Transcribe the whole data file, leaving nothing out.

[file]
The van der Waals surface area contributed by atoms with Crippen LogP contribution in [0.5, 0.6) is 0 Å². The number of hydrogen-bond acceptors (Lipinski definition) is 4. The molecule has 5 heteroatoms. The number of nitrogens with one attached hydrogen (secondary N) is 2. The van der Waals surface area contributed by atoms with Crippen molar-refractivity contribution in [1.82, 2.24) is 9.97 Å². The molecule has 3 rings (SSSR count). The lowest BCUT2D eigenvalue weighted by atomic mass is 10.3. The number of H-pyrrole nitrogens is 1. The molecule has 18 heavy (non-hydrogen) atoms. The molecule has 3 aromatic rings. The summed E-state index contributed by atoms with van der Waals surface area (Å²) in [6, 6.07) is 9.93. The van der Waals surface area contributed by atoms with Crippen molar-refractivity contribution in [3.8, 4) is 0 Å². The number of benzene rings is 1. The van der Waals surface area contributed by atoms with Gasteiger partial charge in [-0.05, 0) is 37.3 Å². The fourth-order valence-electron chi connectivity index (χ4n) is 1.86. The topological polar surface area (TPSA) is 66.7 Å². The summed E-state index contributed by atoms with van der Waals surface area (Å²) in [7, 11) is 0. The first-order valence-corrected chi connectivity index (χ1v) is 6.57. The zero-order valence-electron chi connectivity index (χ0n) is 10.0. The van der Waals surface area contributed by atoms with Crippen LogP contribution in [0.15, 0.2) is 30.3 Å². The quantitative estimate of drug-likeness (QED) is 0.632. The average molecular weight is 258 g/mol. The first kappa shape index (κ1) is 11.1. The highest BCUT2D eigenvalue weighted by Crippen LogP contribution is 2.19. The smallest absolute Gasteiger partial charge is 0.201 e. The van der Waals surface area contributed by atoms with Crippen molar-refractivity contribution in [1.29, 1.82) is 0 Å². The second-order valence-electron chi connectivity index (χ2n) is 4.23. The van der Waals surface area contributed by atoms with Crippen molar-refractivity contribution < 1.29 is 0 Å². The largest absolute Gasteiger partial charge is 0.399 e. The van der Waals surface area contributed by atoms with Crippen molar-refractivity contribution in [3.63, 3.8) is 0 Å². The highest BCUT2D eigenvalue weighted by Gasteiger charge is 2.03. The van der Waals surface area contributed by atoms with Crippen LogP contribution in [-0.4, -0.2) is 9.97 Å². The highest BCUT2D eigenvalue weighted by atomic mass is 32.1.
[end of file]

The van der Waals surface area contributed by atoms with Crippen LogP contribution in [0.5, 0.6) is 0 Å². The number of hydrogen-bond acceptors (Lipinski definition) is 4. The molecule has 5 heteroatoms. The number of nitrogens with one attached hydrogen (secondary N) is 2. The van der Waals surface area contributed by atoms with Crippen molar-refractivity contribution in [1.82, 2.24) is 9.97 Å². The molecule has 3 rings (SSSR count). The lowest BCUT2D eigenvalue weighted by atomic mass is 10.3. The number of H-pyrrole nitrogens is 1. The molecule has 18 heavy (non-hydrogen) atoms. The molecule has 3 aromatic rings. The summed E-state index contributed by atoms with van der Waals surface area (Å²) in [6, 6.07) is 9.93. The van der Waals surface area contributed by atoms with Crippen molar-refractivity contribution in [3.8, 4) is 0 Å². The number of benzene rings is 1. The van der Waals surface area contributed by atoms with Gasteiger partial charge in [-0.05, 0) is 37.3 Å². The fourth-order valence-electron chi connectivity index (χ4n) is 1.86. The topological polar surface area (TPSA) is 66.7 Å². The summed E-state index contributed by atoms with van der Waals surface area (Å²) in [7, 11) is 0. The first-order valence-corrected chi connectivity index (χ1v) is 6.57. The zero-order valence-electron chi connectivity index (χ0n) is 10.0. The van der Waals surface area contributed by atoms with Crippen LogP contribution in [0.15, 0.2) is 30.3 Å². The quantitative estimate of drug-likeness (QED) is 0.632. The average molecular weight is 258 g/mol. The first kappa shape index (κ1) is 11.1. The highest BCUT2D eigenvalue weighted by Crippen LogP contribution is 2.19. The smallest absolute Gasteiger partial charge is 0.201 e. The van der Waals surface area contributed by atoms with Crippen molar-refractivity contribution in [1.29, 1.82) is 0 Å². The second-order valence-electron chi connectivity index (χ2n) is 4.23. The van der Waals surface area contributed by atoms with Crippen molar-refractivity contribution < 1.29 is 0 Å². The largest absolute Gasteiger partial charge is 0.399 e. The van der Waals surface area contributed by atoms with Crippen molar-refractivity contribution in [3.63, 3.8) is 0 Å². The highest BCUT2D eigenvalue weighted by Gasteiger charge is 2.03. The van der Waals surface area contributed by atoms with Crippen LogP contribution in [-0.4, -0.2) is 9.97 Å². The highest BCUT2D eigenvalue weighted by atomic mass is 32.1.